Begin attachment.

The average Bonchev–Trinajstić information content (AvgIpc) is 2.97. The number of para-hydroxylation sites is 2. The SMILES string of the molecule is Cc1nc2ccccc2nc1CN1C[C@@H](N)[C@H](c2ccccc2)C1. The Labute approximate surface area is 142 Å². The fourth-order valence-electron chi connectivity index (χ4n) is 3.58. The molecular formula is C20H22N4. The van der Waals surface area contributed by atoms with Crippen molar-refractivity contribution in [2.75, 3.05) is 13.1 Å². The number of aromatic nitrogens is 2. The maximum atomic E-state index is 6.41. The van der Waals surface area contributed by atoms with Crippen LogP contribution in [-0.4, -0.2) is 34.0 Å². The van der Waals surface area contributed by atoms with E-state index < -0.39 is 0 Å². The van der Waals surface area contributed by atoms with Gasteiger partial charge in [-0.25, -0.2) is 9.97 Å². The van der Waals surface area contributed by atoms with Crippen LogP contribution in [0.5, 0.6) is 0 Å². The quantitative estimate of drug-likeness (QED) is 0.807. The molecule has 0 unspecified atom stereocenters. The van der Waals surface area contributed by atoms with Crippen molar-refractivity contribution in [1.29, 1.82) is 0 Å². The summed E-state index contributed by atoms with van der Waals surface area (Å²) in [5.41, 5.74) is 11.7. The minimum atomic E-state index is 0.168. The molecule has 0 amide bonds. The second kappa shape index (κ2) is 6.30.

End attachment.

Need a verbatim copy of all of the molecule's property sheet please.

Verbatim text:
The average Bonchev–Trinajstić information content (AvgIpc) is 2.97. The number of para-hydroxylation sites is 2. The SMILES string of the molecule is Cc1nc2ccccc2nc1CN1C[C@@H](N)[C@H](c2ccccc2)C1. The Labute approximate surface area is 142 Å². The fourth-order valence-electron chi connectivity index (χ4n) is 3.58. The molecular formula is C20H22N4. The van der Waals surface area contributed by atoms with Crippen molar-refractivity contribution in [2.75, 3.05) is 13.1 Å². The number of aromatic nitrogens is 2. The maximum atomic E-state index is 6.41. The van der Waals surface area contributed by atoms with Crippen LogP contribution in [-0.4, -0.2) is 34.0 Å². The van der Waals surface area contributed by atoms with E-state index < -0.39 is 0 Å². The van der Waals surface area contributed by atoms with Gasteiger partial charge in [-0.25, -0.2) is 9.97 Å². The van der Waals surface area contributed by atoms with Crippen LogP contribution in [0.5, 0.6) is 0 Å². The quantitative estimate of drug-likeness (QED) is 0.807. The molecule has 0 unspecified atom stereocenters. The van der Waals surface area contributed by atoms with Crippen molar-refractivity contribution in [1.29, 1.82) is 0 Å². The summed E-state index contributed by atoms with van der Waals surface area (Å²) in [5.41, 5.74) is 11.7. The minimum atomic E-state index is 0.168. The molecule has 0 amide bonds. The second kappa shape index (κ2) is 6.30.